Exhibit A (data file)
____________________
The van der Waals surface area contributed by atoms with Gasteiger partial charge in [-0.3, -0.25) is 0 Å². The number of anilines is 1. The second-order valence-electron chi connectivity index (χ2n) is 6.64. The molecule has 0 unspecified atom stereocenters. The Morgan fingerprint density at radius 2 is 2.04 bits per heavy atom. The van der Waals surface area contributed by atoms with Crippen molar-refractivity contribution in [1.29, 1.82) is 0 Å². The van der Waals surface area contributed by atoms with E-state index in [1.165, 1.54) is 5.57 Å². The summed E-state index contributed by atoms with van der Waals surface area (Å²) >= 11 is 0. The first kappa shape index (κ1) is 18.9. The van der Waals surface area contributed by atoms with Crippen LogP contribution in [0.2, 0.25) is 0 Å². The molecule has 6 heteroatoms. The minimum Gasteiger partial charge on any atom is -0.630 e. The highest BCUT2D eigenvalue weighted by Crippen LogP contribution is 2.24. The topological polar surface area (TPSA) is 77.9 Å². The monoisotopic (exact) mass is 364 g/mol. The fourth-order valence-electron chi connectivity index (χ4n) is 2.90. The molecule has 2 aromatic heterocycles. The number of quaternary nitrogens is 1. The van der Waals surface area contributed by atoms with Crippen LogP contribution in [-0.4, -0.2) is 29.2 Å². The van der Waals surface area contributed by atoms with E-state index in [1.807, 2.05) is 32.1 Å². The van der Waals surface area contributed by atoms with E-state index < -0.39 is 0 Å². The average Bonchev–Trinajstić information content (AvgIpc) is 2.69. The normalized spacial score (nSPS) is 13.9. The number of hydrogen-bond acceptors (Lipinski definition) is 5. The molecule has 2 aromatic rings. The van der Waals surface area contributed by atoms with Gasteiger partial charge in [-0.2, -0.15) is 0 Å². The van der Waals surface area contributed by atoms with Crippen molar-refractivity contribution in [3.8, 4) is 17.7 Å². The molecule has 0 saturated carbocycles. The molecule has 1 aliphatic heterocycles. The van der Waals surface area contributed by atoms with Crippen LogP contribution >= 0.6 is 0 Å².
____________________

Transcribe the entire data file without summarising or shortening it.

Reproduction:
The van der Waals surface area contributed by atoms with Gasteiger partial charge in [-0.3, -0.25) is 0 Å². The number of anilines is 1. The second-order valence-electron chi connectivity index (χ2n) is 6.64. The molecule has 0 unspecified atom stereocenters. The Morgan fingerprint density at radius 2 is 2.04 bits per heavy atom. The van der Waals surface area contributed by atoms with Crippen molar-refractivity contribution in [1.29, 1.82) is 0 Å². The van der Waals surface area contributed by atoms with E-state index in [1.165, 1.54) is 5.57 Å². The summed E-state index contributed by atoms with van der Waals surface area (Å²) >= 11 is 0. The first kappa shape index (κ1) is 18.9. The van der Waals surface area contributed by atoms with Crippen LogP contribution in [0.2, 0.25) is 0 Å². The molecule has 6 heteroatoms. The minimum Gasteiger partial charge on any atom is -0.630 e. The highest BCUT2D eigenvalue weighted by Crippen LogP contribution is 2.24. The topological polar surface area (TPSA) is 77.9 Å². The monoisotopic (exact) mass is 364 g/mol. The fourth-order valence-electron chi connectivity index (χ4n) is 2.90. The molecule has 2 aromatic heterocycles. The number of quaternary nitrogens is 1. The van der Waals surface area contributed by atoms with Crippen LogP contribution in [-0.4, -0.2) is 29.2 Å². The van der Waals surface area contributed by atoms with E-state index in [1.807, 2.05) is 32.1 Å². The van der Waals surface area contributed by atoms with E-state index < -0.39 is 0 Å². The average Bonchev–Trinajstić information content (AvgIpc) is 2.69. The normalized spacial score (nSPS) is 13.9. The number of hydrogen-bond acceptors (Lipinski definition) is 5. The molecule has 2 aromatic rings. The van der Waals surface area contributed by atoms with Gasteiger partial charge in [-0.2, -0.15) is 0 Å². The van der Waals surface area contributed by atoms with Crippen molar-refractivity contribution in [3.8, 4) is 17.7 Å². The molecule has 0 saturated carbocycles. The molecule has 1 aliphatic heterocycles. The van der Waals surface area contributed by atoms with Crippen LogP contribution >= 0.6 is 0 Å².